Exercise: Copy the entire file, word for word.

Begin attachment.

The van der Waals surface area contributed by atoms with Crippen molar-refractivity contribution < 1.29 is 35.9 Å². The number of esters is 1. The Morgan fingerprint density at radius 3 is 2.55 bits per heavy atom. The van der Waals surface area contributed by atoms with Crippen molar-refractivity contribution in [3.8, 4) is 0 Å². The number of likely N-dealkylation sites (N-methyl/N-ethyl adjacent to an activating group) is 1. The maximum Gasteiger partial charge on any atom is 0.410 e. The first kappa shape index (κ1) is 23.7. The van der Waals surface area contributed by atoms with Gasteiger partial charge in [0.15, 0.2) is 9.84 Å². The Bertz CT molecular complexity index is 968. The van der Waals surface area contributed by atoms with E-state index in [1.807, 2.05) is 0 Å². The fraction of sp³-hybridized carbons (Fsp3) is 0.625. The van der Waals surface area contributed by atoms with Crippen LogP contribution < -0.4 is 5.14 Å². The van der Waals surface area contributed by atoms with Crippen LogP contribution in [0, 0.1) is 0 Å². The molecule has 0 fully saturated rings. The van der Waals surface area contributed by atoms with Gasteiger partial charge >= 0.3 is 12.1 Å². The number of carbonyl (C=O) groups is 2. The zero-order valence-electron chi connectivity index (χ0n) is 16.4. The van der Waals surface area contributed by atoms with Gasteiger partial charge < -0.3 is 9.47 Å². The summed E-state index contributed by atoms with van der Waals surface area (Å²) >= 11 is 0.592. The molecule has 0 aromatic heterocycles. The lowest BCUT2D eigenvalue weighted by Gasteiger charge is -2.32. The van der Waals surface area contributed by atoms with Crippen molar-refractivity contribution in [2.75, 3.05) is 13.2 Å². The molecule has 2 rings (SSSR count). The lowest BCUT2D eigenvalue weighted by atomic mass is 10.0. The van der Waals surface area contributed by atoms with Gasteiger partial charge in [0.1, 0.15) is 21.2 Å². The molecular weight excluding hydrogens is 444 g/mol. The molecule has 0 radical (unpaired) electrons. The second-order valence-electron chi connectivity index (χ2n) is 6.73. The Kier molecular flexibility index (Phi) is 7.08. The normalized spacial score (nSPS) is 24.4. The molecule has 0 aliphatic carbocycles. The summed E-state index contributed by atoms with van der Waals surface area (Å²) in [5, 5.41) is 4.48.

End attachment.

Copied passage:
The van der Waals surface area contributed by atoms with Crippen molar-refractivity contribution < 1.29 is 35.9 Å². The number of esters is 1. The Morgan fingerprint density at radius 3 is 2.55 bits per heavy atom. The van der Waals surface area contributed by atoms with Crippen molar-refractivity contribution in [3.8, 4) is 0 Å². The number of likely N-dealkylation sites (N-methyl/N-ethyl adjacent to an activating group) is 1. The maximum Gasteiger partial charge on any atom is 0.410 e. The first kappa shape index (κ1) is 23.7. The van der Waals surface area contributed by atoms with Gasteiger partial charge in [0.15, 0.2) is 9.84 Å². The Bertz CT molecular complexity index is 968. The van der Waals surface area contributed by atoms with E-state index in [1.807, 2.05) is 0 Å². The fraction of sp³-hybridized carbons (Fsp3) is 0.625. The van der Waals surface area contributed by atoms with Crippen LogP contribution < -0.4 is 5.14 Å². The van der Waals surface area contributed by atoms with Crippen LogP contribution in [0, 0.1) is 0 Å². The molecule has 0 fully saturated rings. The van der Waals surface area contributed by atoms with Gasteiger partial charge >= 0.3 is 12.1 Å². The number of carbonyl (C=O) groups is 2. The zero-order valence-electron chi connectivity index (χ0n) is 16.4. The van der Waals surface area contributed by atoms with Gasteiger partial charge < -0.3 is 9.47 Å². The summed E-state index contributed by atoms with van der Waals surface area (Å²) >= 11 is 0.592. The molecule has 0 aromatic heterocycles. The lowest BCUT2D eigenvalue weighted by Gasteiger charge is -2.32. The van der Waals surface area contributed by atoms with Crippen molar-refractivity contribution in [2.75, 3.05) is 13.2 Å². The molecule has 2 rings (SSSR count). The lowest BCUT2D eigenvalue weighted by atomic mass is 10.0. The van der Waals surface area contributed by atoms with Gasteiger partial charge in [0.1, 0.15) is 21.2 Å². The molecular weight excluding hydrogens is 444 g/mol. The molecule has 0 radical (unpaired) electrons. The second-order valence-electron chi connectivity index (χ2n) is 6.73. The Kier molecular flexibility index (Phi) is 7.08. The normalized spacial score (nSPS) is 24.4. The molecule has 0 aliphatic carbocycles. The summed E-state index contributed by atoms with van der Waals surface area (Å²) in [5, 5.41) is 4.48.